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“How might the Bible shape my response to people with AIDS?”—John
Basically, two perspectives appear in Scripture. In the ancient Hebrew texts, you will find that God apparently used plague more than once as a means of judgment on those who were in rebellion against Him (Num. 16:41-50; Deut. 28:58ff.) From this observation, you may conclude that AIDS sufferers are being punished by God and thus should be ostracized, even condemned. The close association of AIDS and the homosexual community has made this a quick and ready conclusion for many people over the last 30 years.
The second perspective looks at Jesus as the model. He did not seem to question the source or cause of disease — He simply healed. His heart went out to the sick, the lonely, the fearful and the dying.
In His day, lepers suffered from a dreadful disease for which there was no cure. They were outcasts of society. Unlike His neighbors, He did not fear the diseased person. He did not despise the individual who was so sick or worry about being contaminated. Without hesitation, He looked into the eyes of the leper, saw the broken person who was inside, touched him and made him whole.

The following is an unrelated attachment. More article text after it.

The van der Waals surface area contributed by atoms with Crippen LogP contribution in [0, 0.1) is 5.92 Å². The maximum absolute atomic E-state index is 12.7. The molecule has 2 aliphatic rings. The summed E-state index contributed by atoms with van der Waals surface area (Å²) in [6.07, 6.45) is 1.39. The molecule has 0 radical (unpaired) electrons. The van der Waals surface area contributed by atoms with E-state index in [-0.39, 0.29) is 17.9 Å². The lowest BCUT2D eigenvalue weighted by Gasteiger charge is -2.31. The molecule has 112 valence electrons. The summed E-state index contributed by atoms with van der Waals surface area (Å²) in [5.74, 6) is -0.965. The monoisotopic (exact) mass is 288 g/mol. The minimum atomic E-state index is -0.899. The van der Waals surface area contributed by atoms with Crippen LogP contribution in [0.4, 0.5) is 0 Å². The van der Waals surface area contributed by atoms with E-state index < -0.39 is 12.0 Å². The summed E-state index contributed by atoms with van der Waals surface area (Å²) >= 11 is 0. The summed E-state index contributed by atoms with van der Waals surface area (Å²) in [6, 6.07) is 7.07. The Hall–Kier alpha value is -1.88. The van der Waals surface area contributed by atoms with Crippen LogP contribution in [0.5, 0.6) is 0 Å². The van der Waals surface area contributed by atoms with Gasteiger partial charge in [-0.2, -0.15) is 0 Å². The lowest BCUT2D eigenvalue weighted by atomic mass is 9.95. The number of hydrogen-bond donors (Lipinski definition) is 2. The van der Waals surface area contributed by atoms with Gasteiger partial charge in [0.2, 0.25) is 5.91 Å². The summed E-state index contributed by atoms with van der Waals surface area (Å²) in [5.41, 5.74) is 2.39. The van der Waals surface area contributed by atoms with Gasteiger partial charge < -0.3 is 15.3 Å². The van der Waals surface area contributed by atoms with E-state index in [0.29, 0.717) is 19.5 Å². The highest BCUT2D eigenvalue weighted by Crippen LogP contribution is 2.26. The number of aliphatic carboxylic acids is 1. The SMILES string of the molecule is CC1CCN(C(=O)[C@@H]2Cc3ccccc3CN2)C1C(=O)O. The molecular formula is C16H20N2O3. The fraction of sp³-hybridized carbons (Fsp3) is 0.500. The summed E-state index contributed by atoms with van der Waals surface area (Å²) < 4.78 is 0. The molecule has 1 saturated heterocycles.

So what do we do with these two seemingly disparate perspectives? First, we do not assume that God takes lightly the rebellious heart nor do we categorically assume that disease is never a warning or a judgment on illicit behavior (Rom. 1:27.) Suffering often points us beyond ourselves in a quest to seek God.
Second, any who follow Christ will offer the same care and concern He did — no discrimination, no hesitation (Mt. 10:8; 11:5.) They will also understand that complete healing involves the spirit as much as it does the physical disease (Mt. 9:22; Lk. 17:11-19; 18:42.).
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